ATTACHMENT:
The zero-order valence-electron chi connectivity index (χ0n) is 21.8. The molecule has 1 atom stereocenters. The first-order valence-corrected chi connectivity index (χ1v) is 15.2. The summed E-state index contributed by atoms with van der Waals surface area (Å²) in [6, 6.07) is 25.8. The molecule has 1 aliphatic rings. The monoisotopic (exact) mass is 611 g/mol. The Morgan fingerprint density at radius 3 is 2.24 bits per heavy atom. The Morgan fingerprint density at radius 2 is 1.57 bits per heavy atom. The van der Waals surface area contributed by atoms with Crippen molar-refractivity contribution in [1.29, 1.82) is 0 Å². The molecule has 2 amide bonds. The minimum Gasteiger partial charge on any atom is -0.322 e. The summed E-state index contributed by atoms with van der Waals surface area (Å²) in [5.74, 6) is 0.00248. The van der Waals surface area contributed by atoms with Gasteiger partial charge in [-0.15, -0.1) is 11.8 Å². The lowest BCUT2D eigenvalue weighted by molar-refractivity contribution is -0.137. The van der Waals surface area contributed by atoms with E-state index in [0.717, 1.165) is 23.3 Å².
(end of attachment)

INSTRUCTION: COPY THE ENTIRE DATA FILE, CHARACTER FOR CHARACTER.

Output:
The zero-order valence-electron chi connectivity index (χ0n) is 21.8. The molecule has 1 atom stereocenters. The first-order valence-corrected chi connectivity index (χ1v) is 15.2. The summed E-state index contributed by atoms with van der Waals surface area (Å²) in [6, 6.07) is 25.8. The molecule has 1 aliphatic rings. The monoisotopic (exact) mass is 611 g/mol. The Morgan fingerprint density at radius 3 is 2.24 bits per heavy atom. The Morgan fingerprint density at radius 2 is 1.57 bits per heavy atom. The van der Waals surface area contributed by atoms with Crippen molar-refractivity contribution in [1.29, 1.82) is 0 Å². The molecule has 2 amide bonds. The minimum Gasteiger partial charge on any atom is -0.322 e. The summed E-state index contributed by atoms with van der Waals surface area (Å²) in [5.74, 6) is 0.00248. The van der Waals surface area contributed by atoms with Gasteiger partial charge in [-0.15, -0.1) is 11.8 Å². The lowest BCUT2D eigenvalue weighted by molar-refractivity contribution is -0.137. The van der Waals surface area contributed by atoms with E-state index in [0.717, 1.165) is 23.3 Å².